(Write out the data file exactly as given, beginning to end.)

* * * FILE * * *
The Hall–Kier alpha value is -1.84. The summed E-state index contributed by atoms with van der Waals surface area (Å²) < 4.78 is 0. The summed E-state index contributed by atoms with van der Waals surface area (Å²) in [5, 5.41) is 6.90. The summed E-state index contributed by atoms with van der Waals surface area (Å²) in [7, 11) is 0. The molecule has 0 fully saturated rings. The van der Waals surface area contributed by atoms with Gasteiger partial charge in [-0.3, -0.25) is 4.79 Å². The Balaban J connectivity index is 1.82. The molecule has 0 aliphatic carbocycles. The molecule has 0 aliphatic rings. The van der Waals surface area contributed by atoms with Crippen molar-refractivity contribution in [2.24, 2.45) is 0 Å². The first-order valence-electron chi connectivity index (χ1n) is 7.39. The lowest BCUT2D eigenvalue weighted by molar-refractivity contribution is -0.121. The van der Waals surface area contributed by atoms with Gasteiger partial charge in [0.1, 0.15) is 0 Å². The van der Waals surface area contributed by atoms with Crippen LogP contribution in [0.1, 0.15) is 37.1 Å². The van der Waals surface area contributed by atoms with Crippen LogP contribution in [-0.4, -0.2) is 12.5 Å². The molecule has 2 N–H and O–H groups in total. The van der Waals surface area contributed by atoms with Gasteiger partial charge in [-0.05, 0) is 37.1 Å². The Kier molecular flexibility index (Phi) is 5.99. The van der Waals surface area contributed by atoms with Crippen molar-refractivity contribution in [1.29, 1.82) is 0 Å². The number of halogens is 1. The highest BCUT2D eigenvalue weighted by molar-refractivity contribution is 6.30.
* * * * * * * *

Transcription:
The Hall–Kier alpha value is -1.84. The summed E-state index contributed by atoms with van der Waals surface area (Å²) < 4.78 is 0. The summed E-state index contributed by atoms with van der Waals surface area (Å²) in [5, 5.41) is 6.90. The summed E-state index contributed by atoms with van der Waals surface area (Å²) in [7, 11) is 0. The molecule has 0 fully saturated rings. The van der Waals surface area contributed by atoms with Gasteiger partial charge in [-0.3, -0.25) is 4.79 Å². The Balaban J connectivity index is 1.82. The molecule has 0 aliphatic carbocycles. The molecule has 0 aliphatic rings. The van der Waals surface area contributed by atoms with Crippen molar-refractivity contribution in [2.24, 2.45) is 0 Å². The first-order valence-electron chi connectivity index (χ1n) is 7.39. The lowest BCUT2D eigenvalue weighted by molar-refractivity contribution is -0.121. The van der Waals surface area contributed by atoms with Gasteiger partial charge in [0.1, 0.15) is 0 Å². The van der Waals surface area contributed by atoms with Crippen LogP contribution in [0.1, 0.15) is 37.1 Å². The van der Waals surface area contributed by atoms with Crippen LogP contribution in [-0.4, -0.2) is 12.5 Å². The molecule has 2 N–H and O–H groups in total. The van der Waals surface area contributed by atoms with Gasteiger partial charge in [-0.05, 0) is 37.1 Å². The Kier molecular flexibility index (Phi) is 5.99. The van der Waals surface area contributed by atoms with Crippen molar-refractivity contribution in [1.29, 1.82) is 0 Å². The number of halogens is 1. The highest BCUT2D eigenvalue weighted by molar-refractivity contribution is 6.30.